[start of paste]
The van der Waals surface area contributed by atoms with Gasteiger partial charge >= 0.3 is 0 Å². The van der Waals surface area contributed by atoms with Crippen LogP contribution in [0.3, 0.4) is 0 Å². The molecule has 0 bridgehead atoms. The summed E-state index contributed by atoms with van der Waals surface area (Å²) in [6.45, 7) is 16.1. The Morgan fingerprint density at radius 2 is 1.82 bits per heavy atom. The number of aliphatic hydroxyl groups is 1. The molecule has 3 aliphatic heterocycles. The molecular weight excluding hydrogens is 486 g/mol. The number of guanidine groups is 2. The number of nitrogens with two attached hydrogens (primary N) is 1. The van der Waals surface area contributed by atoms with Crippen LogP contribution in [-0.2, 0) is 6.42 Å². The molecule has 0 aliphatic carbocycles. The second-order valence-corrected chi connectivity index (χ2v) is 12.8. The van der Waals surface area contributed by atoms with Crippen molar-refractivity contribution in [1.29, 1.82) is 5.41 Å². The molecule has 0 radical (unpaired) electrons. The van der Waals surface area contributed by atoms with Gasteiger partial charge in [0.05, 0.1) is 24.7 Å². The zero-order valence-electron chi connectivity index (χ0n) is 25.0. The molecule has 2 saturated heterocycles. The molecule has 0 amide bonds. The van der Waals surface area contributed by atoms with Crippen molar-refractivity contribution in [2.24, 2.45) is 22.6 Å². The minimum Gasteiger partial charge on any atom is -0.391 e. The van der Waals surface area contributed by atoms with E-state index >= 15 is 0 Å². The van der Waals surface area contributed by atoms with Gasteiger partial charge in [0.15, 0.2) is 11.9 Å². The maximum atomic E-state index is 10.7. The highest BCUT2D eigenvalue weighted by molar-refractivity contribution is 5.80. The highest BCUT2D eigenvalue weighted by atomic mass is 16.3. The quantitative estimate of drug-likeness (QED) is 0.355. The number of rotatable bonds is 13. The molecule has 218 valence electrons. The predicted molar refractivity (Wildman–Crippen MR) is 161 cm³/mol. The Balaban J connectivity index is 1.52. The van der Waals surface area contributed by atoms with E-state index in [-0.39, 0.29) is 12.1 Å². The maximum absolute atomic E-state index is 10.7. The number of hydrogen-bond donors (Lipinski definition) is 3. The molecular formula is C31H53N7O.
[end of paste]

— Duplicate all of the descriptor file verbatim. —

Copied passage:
The van der Waals surface area contributed by atoms with Gasteiger partial charge >= 0.3 is 0 Å². The van der Waals surface area contributed by atoms with Crippen LogP contribution in [0.3, 0.4) is 0 Å². The molecule has 0 bridgehead atoms. The summed E-state index contributed by atoms with van der Waals surface area (Å²) in [6.45, 7) is 16.1. The Morgan fingerprint density at radius 2 is 1.82 bits per heavy atom. The number of aliphatic hydroxyl groups is 1. The molecule has 3 aliphatic heterocycles. The molecular weight excluding hydrogens is 486 g/mol. The number of guanidine groups is 2. The number of nitrogens with two attached hydrogens (primary N) is 1. The van der Waals surface area contributed by atoms with Crippen LogP contribution in [-0.2, 0) is 6.42 Å². The molecule has 0 aliphatic carbocycles. The second-order valence-corrected chi connectivity index (χ2v) is 12.8. The van der Waals surface area contributed by atoms with Crippen molar-refractivity contribution in [1.29, 1.82) is 5.41 Å². The molecule has 0 radical (unpaired) electrons. The van der Waals surface area contributed by atoms with Gasteiger partial charge in [0.05, 0.1) is 24.7 Å². The zero-order valence-electron chi connectivity index (χ0n) is 25.0. The molecule has 2 saturated heterocycles. The molecule has 0 amide bonds. The van der Waals surface area contributed by atoms with Crippen molar-refractivity contribution in [2.24, 2.45) is 22.6 Å². The minimum Gasteiger partial charge on any atom is -0.391 e. The van der Waals surface area contributed by atoms with E-state index >= 15 is 0 Å². The van der Waals surface area contributed by atoms with Gasteiger partial charge in [0.15, 0.2) is 11.9 Å². The maximum atomic E-state index is 10.7. The highest BCUT2D eigenvalue weighted by molar-refractivity contribution is 5.80. The highest BCUT2D eigenvalue weighted by atomic mass is 16.3. The quantitative estimate of drug-likeness (QED) is 0.355. The number of rotatable bonds is 13. The molecule has 218 valence electrons. The predicted molar refractivity (Wildman–Crippen MR) is 161 cm³/mol. The Balaban J connectivity index is 1.52. The van der Waals surface area contributed by atoms with E-state index in [-0.39, 0.29) is 12.1 Å². The maximum absolute atomic E-state index is 10.7. The number of hydrogen-bond donors (Lipinski definition) is 3. The molecular formula is C31H53N7O.